Tuesday, October 8, 2013

Decoding Strategies Freebie

I love teaching literacy to little ones, which is why I chose to get my Master's in it 5 years ago.  The growth is SO awesome!  Those 'Aha' moments are the best for both me and my students!  Over the years, guided reading has evolved in my classroom.  Several years ago, every student was in a guided reading group EVERY DAY.  But, with budget cuts, we went from having loads of helpers to fewer and fewer each year. SO...I make it work the best I can, while meeting the needs of all my students!  One thing has remained the same throughout: I ALWAYS teach decoding strategies.

While some students come to school more prepared than others and may be quite fluent, they may not always know all the strategies for attacking a tricky word.  On the flip side, struggling readers typically have no idea how to decode a word, which will lead to little or no comprehension.  Reading strategies provide the means to tackle problems and with practice will lead to skills that become automatic over time, which is what we want, right?!  I have selected the strategies below as the most important ones that young readers need.  I prefer to use these as opposed to animal names, just because I feel teaching the real words and strategies are more authentic and have more meaning to beginning readers.

Here's how I introduce strategies in guided reading:  For my level A-B readers, we mainly focus on pointing and looking at the picture.  
I begin my C-D students with the first three strategies and add more as they become more fluent and comfortable using them.  Once students move away from finger pointing {level D-E}, I only ask them to point to the word they are having trouble with.

Organization Tips: I have my strategies attached by rings so I can easily show or hide the strategies my groups are working on.

For reinforcement at home, I distribute smaller versions of the strategy charts.  I attach magnetic tape on he back so the parents and kids can keep them on the fridge and grab each night as they are reading.  I have found over the years that most parents truly want to help their children with reading but just aren't sure how.  These little charts make great tools for parents.

For another fun ways to encourage reading at home, send home a monthly reading log and reward students for bringing it back filled out!  I've used these logs in my classroom for many years and they are a HIT!  You can read more about them here.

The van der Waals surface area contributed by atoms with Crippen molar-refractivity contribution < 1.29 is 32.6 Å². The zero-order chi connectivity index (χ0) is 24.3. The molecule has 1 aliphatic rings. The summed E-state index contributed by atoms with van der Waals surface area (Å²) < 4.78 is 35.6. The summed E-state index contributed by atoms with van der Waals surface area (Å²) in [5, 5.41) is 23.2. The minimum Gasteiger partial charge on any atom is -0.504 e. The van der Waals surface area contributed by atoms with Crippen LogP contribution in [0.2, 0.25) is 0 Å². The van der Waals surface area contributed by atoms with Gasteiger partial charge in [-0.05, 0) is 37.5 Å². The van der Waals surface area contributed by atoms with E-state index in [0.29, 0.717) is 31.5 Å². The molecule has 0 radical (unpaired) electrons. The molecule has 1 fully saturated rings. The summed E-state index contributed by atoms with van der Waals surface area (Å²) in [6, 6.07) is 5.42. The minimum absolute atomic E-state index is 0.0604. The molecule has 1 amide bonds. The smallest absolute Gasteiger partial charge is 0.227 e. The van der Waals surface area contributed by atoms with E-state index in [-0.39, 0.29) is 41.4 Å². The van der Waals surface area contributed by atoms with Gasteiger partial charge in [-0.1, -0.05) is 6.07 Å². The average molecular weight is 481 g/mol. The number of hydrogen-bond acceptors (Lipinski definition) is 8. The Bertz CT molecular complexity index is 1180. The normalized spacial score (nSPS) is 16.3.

I hope you found this post helpful.  Click the strategy cover to snag the posters for free and click the reading log cover to check out the monthly reading logs.  I appreciate you taking a moment to leave feedback and a comment, as well!



Miss Squirrels said... Best Blogger Tips[Reply to comment]Best Blogger Templates

These posters would be great reminders for our ELL group! Very cute:)
☞ Go Nutty With Me ☜

Carole Alalouf said... Best Blogger Tips[Reply to comment]Best Blogger Templates

Hi Mrs. Wheeler, I just wanted to congratulate on your reading strategies as well as on your creative and beautiful materials. My business partner and I run a free reading incentive Website (www.reading-rewards.com) and we love to see what teachers like you are doing to encourage reading. I have also checked out your Pinterest page and followed many of your boards. As soon as we have the chance to launch our own Pinterest page, I plan to do a lot of repinning! Thanks for all you do!

Anna Lynn said... Best Blogger Tips[Reply to comment]Best Blogger Templates

Funny you would post this today because I was just thinking yesterday about if I want to pursue a Master's in Curr/Inst. or in Reading (I'm leaning slightly toward reading, but don't have a good reason yet) This is my 2nd year teaching (K) so I'm just starting to think about the details of continuing my own education. I would love to know why you chose reading over that other oh-so-popular path!

I am also curious about how you said you teach the names of strategies rather than using the animal names. I am usually the teacher who, although I like fun and cute stuff, likes to be real with the kids because they can handle it and it does mean more--yet I am all for the animal strategies! But I've never really considered just teaching the strategies themselves, without the animals. Frankly the animals still help me to remember what each strategy is, so I guess I assume they help my kinders as well. Obviously first grade is a little different than kinder, but I am wondering if you used to use the animal names and then dropped them at some point? Or if you have noticed a difference in kids who learned the animal names in kinder, and now are just hearing about the strategies with you? I am wondering if you have seen a difference in learning that you think is due to teaching just the strategies, or if it's just one of those teacher-hunches we have where we have to go with what our gut tells us our kids need. Would love to know more about the rationale behind your method(s)!

Anna Lynn said... Best Blogger Tips[Reply to comment]Best Blogger Templates

Oh also I was going to ask if you have done Pizza Hut's Book It, since you mentioned reading logs and prizes. My kids love it, and I love it since they get rewards that I don't have to create or buy! :)

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